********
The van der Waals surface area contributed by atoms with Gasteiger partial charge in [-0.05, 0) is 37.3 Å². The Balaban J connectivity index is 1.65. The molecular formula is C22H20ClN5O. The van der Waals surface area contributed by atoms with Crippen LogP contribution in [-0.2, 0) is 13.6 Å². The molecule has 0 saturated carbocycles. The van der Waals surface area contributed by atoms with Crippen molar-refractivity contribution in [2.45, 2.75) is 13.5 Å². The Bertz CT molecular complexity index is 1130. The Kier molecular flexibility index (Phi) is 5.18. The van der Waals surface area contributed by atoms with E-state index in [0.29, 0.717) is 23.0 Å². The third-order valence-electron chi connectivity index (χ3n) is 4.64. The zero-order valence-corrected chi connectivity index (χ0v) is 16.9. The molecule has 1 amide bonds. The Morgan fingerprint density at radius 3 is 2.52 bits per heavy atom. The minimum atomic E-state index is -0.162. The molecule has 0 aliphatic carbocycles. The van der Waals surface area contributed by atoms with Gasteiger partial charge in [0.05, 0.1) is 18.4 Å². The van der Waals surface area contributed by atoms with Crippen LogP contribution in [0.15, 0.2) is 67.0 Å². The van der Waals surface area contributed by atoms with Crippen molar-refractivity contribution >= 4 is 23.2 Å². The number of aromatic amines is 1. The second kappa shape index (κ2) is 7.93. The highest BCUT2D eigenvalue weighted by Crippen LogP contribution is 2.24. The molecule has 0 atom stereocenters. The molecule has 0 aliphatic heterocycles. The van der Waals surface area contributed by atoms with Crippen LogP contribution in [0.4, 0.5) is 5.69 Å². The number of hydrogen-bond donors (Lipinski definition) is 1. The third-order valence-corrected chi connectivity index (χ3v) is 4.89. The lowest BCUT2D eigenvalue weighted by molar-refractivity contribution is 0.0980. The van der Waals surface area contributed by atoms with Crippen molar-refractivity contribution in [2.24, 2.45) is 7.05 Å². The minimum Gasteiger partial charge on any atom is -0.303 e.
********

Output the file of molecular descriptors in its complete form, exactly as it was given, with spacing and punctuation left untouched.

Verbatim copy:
The van der Waals surface area contributed by atoms with Gasteiger partial charge in [-0.05, 0) is 37.3 Å². The Balaban J connectivity index is 1.65. The molecular formula is C22H20ClN5O. The van der Waals surface area contributed by atoms with Crippen LogP contribution in [-0.2, 0) is 13.6 Å². The molecule has 0 saturated carbocycles. The van der Waals surface area contributed by atoms with Crippen molar-refractivity contribution in [2.45, 2.75) is 13.5 Å². The Bertz CT molecular complexity index is 1130. The Kier molecular flexibility index (Phi) is 5.18. The van der Waals surface area contributed by atoms with E-state index in [0.29, 0.717) is 23.0 Å². The third-order valence-electron chi connectivity index (χ3n) is 4.64. The zero-order valence-corrected chi connectivity index (χ0v) is 16.9. The molecule has 1 amide bonds. The Morgan fingerprint density at radius 3 is 2.52 bits per heavy atom. The minimum atomic E-state index is -0.162. The molecule has 0 aliphatic carbocycles. The van der Waals surface area contributed by atoms with Gasteiger partial charge in [0.05, 0.1) is 18.4 Å². The van der Waals surface area contributed by atoms with Crippen LogP contribution in [0.15, 0.2) is 67.0 Å². The van der Waals surface area contributed by atoms with Crippen molar-refractivity contribution >= 4 is 23.2 Å². The number of aromatic amines is 1. The second kappa shape index (κ2) is 7.93. The highest BCUT2D eigenvalue weighted by Crippen LogP contribution is 2.24. The molecule has 0 atom stereocenters. The molecule has 0 aliphatic heterocycles. The van der Waals surface area contributed by atoms with Crippen LogP contribution in [0.4, 0.5) is 5.69 Å². The number of hydrogen-bond donors (Lipinski definition) is 1. The third-order valence-corrected chi connectivity index (χ3v) is 4.89. The lowest BCUT2D eigenvalue weighted by molar-refractivity contribution is 0.0980. The van der Waals surface area contributed by atoms with Crippen molar-refractivity contribution in [2.24, 2.45) is 7.05 Å². The minimum Gasteiger partial charge on any atom is -0.303 e.